A Loner's Odyssey
By Evan Thomas and Peter Annin
The man with the jaunty feather in his cap started to go around, not through, the metal detector at a door in the east front of the U.S. Capitol. When policeman J. J. Chestnut challenged him, the man allegedly pulled out a Smith & Wesson .38 revolver and shot Chestnut through the eye. Standing nearby, another Capitol policeman reached for his pistol and opened fire. As gunshots echoed through the marble hallway, tourists screamed, dived behind pillars, tried to cover their children.
A bullet, possibly a ricochet, grazed the head of Angela Dickerson, 24. Another woman tried to duck away from the carnage, down a small hallway and through a door marked private. do not enter. The gunman, possibly in pursuit, possibly in flight, followed close behind.
Inside the door, in a warren of offices reserved for House Majority Whip Tom DeLay, staffers were drinking champagne to celebrate a legislative victory that afternoon on health-care reform.
Hearing the gunfire, Special Agent John Gibson jumped up from his customary guard post near the door and shouted to staffers to get down. When the fleeing woman burst in, Gibson pushed her aside and leveled his 9mm pistol at the marauder in the feathered cap.
The heroism of the Capitol police last Friday saved the lives of staffers, tourists and conceivably Hill leaders like Speaker Newt Gingrich, who routinely pass through the doorway used by the gunman. But the mad assault left many Americans feeling vulnerable.
Weston was the latest in a series of deranged loners who have lashed out at society, as if killing government officials or research scientists or innocent bystanders would somehow assuage their inner demons.
Hate groups pop up all the time, blustering and menacing, but it seems to be the truly lonely desperadoes who act out most violently. Ronald Reagan's assailant, John Hinckley; Oklahoma City bomber Timothy McVeigh, and suspected Southern bomber Eric Rudolph who is still outfoxing the Feds in the woods of North Carolina all seem to have found spectacularly lethal ways of attracting attention. Weston spent much of his time in the Montana outback, only 40 miles from the Unabomber, Ted Kaczynski.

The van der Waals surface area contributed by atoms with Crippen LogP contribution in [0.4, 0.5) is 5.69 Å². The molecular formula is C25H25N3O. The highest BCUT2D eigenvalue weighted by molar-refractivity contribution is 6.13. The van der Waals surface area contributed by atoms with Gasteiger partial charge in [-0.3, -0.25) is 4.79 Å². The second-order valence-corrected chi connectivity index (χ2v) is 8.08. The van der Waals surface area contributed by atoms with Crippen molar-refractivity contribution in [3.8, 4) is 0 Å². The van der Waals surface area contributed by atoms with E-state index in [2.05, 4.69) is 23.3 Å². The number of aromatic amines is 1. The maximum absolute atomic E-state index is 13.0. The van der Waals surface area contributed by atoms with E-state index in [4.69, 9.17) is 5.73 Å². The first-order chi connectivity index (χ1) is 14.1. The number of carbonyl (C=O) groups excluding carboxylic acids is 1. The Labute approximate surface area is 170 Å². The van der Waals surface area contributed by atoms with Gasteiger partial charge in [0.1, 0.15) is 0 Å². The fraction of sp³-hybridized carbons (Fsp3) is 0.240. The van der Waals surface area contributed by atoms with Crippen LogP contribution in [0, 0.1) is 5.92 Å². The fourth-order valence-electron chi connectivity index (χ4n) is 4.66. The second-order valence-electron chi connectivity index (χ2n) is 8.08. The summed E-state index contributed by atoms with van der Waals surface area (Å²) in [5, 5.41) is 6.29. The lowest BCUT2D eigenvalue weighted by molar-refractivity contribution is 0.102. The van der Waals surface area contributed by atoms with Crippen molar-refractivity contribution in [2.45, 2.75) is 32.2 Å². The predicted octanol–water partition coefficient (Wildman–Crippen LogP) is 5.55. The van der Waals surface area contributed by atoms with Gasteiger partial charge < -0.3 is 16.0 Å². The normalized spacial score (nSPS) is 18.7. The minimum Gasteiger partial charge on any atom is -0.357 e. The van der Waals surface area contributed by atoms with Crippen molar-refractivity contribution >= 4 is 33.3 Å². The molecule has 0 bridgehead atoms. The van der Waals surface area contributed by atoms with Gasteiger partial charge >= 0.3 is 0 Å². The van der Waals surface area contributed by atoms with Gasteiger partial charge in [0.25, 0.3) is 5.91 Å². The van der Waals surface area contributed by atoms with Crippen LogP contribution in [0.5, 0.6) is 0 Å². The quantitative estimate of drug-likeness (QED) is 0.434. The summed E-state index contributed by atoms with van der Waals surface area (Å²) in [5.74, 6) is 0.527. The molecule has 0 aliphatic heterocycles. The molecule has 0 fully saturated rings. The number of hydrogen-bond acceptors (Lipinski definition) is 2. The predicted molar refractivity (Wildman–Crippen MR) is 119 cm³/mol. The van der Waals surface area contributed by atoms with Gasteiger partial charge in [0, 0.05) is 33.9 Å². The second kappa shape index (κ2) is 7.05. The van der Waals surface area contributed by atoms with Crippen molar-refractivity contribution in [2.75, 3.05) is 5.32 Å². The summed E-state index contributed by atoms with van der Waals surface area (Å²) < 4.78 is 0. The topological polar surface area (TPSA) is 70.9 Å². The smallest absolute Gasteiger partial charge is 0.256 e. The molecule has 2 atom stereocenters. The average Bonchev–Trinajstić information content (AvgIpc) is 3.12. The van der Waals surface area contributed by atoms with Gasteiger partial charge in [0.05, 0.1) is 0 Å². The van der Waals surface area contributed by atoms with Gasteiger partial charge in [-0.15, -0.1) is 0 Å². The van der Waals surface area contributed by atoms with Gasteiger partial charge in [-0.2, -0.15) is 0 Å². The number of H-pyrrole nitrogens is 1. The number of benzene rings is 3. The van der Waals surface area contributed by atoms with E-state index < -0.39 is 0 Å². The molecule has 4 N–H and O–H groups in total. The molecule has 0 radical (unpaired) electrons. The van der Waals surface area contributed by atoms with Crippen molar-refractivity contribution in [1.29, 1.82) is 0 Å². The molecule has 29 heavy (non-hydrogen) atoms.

At the Broadwater Market in Montana, where both Kaczynski and Weston regularly stopped in for supplies, owner John Luft recalled that Weston, too, seemed to think he was a candidate for infamy. "Did you ever hear about me?" he would inquire, proclaiming that a government conspiracy was out to get him.
Lots of disturbed people see government plots everywhere, and more than a few make threats. For the government, the nearly impossible task is keeping track of them all. Weston's name was in the Secret Service database of possible troublemakers along with about 25,000 other people. Only the obviously dangerous can be monitored, and of those only the most clearly menacing can be detained. Weston's threats were vague and obviously addled; neither local nor federal authorities could foresee that he would try to storm the Capitol with a handgun.
Only in hindsight does Weston's descent from drifter to conspiracy theorist to alleged cop killer take on a grim inevitability. Investigators were just beginning to piece together the details last weekend, but it is possible to follow his dark passage from growing up unhappy in an Illinois farm town to paranoid fantasizing in the Montana mountains to making mayhem in the U.S. Capitol. It is a story full of sad turns, some of them, perhaps, avoidable.
Rusty Weston's high-school friends in the tiny town of Valmeyer, Ill. (population: 500), barely remember him. He was said to be meek, quiet and overweight. He joined the Great Books book club and the Future Farmers of America as a freshman but dropped out.
"He had nothing to do with sports or band or anything like that. He was a loner," recalls classmate Randy Esker, 42. "He went to school and took what he had to take and that was it."
Weston's own memories of high school were apparently sour. Invited to a class reunion a few years ago, he wrote back an obscene letter saying that "he didn't want to have anything to do with the class or even Valmeyer anymore," says Esker.
Weston drifted west after high school; like his more sociable sister, Becky, he went out to Montana. There he reportedly discovered the hippie life. He was arrested for selling a "dangerous drug" in 1991, but the charges were dropped. He apparently never held a steady job but friends said he once worked for a short time at a mental hospital in Montana.
In 1986, he sued an elderly woman for hitting him on the head with a cane, claiming that he could not work for years afterward. (The suit was dismissed.) At some point, he began collecting disability checks from the federal government.
Weston's hometown was inundated by the great Mississippi flood of 1993. Many residents were forced to move into trailers, derisively known as "Femaville," after the much-maligned Federal Emergency Management Agency. It is possible that Weston's antigovernment feelings grew after the flood, but no one seems to remember his protesting or complaining. His paranoid delusions seem to have come from within, and to have been more lurid than grumbling over insensitive federal bureaucrats.